Officers from a handful of Central Texas law enforcement agencies staked out two Austin businesses last week, then watched eight "terrorists" -- five of them from Blanco County -- study the sites as bombing targets.
For their part, the "terrorists" watched back, trying to ID the cops. They pegged some, but not all, while the officers were able to tag all of the Blanco Baddies.
"We sought the law," observed Martha Mason of Blanco, "and the law won."
It was all part of a class in surveillance taught at the Capital Area Council of Governments (CAPCOG) for police agencies in this part of the state. The officers spent several days learning how terrorists work, and how to watch them without being seen.
For their day-long test, they needed friendly terrorists willing to be watched as they worked. CAPCOG found them in the Blanco County Disaster Response Group.
Besides Mason, the local terror cell also included Pastor Sid Spiller of the Johnson City United Methodist Church, and his wife, Marge.
"It turned out to be a lot of sweaty work," Marge Spiller said, "but it was a world of fun, too. We got to play roles and do things we'd never do in real life, and learning how the cat-and-mouse game works between police and terrorists was fascinating."
They were given a crash version of what the officers had learned: how terrorists scope out targets for attacks and how security scopes out the terrorists, then were turned loose at the two sites to see whether they could get into places they shouldn't get into, and find ways to get a bomb in with them.
The bad news is both targets were surprisingly vulnerable to such an attack; even the amateurs could figure out easy ways to cause a lot of mischief. The good news is neither is likely to be on any terror group's target list.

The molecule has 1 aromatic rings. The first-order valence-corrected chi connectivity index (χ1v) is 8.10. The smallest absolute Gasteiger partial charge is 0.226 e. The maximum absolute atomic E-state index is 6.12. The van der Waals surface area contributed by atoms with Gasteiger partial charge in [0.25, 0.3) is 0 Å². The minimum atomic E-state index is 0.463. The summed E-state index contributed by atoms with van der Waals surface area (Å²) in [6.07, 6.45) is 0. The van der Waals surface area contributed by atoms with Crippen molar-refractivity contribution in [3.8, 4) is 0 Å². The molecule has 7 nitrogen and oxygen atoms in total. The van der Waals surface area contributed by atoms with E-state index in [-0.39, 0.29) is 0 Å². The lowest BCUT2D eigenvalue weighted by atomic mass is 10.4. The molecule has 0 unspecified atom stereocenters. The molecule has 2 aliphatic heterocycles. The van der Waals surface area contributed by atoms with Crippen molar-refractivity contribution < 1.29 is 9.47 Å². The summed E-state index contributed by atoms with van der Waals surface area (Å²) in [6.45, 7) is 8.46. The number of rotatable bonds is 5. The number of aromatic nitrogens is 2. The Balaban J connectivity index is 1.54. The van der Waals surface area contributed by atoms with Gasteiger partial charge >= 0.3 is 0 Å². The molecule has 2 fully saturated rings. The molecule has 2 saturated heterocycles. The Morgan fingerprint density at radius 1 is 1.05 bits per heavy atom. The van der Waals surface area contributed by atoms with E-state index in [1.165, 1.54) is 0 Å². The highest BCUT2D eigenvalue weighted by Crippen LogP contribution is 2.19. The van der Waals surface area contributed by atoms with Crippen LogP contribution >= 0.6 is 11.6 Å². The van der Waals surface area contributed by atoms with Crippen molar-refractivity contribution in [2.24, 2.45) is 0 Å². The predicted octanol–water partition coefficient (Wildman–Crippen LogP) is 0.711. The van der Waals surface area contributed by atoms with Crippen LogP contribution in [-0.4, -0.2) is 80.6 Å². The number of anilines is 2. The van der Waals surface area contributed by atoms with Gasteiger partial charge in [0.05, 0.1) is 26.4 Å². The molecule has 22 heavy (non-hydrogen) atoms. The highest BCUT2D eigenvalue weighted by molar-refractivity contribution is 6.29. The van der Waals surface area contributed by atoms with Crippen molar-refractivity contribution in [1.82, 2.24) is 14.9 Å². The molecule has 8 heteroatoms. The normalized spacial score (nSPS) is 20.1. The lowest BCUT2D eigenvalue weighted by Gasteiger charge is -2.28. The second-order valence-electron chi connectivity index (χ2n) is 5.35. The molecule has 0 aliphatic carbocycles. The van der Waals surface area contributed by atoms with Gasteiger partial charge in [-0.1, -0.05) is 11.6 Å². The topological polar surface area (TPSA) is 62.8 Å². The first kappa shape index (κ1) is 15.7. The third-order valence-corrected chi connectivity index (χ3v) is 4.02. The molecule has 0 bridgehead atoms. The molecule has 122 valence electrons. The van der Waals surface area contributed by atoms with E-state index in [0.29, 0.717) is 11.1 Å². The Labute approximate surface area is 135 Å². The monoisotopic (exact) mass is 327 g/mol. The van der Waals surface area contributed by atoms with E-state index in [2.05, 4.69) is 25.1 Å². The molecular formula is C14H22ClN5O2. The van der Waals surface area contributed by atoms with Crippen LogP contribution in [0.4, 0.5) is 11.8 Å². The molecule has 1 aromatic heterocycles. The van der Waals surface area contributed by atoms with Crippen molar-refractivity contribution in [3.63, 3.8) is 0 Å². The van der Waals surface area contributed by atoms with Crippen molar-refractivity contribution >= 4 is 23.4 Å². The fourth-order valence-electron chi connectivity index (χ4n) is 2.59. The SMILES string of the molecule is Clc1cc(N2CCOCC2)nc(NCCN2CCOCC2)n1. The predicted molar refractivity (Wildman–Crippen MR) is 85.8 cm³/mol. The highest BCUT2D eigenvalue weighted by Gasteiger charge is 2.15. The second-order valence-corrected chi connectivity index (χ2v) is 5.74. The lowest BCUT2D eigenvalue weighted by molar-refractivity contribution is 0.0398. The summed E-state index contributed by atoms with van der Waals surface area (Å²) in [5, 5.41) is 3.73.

In one case, the "terrorists" found easy access to a supposedly restricted employees-only parking area in the sub-sub-basement of the building, where one truck-bomb could bring down eight floors of parking, shopping and offices.
In the other case, they were able to reach the electrical center that would have shut down power for blocks.
"The experience was positively liberating, and in a good way," Sid Spiller recalled. "We found ourselves really getting into the mind-set of terrorists...trying to out-smart the professionals...becoming people we'd never hope to meet, much less imitate."
"And it was eye-opening to discover how easily we could go about our nefarious business in plain sight of everyone, with almost nobody stopping us or asking what we were doing. Sometimes they even helped us!"
Now the group has to hope no real terrorists decide to attack either of those businesses. How would they convince all those cops they had nothing to do with it.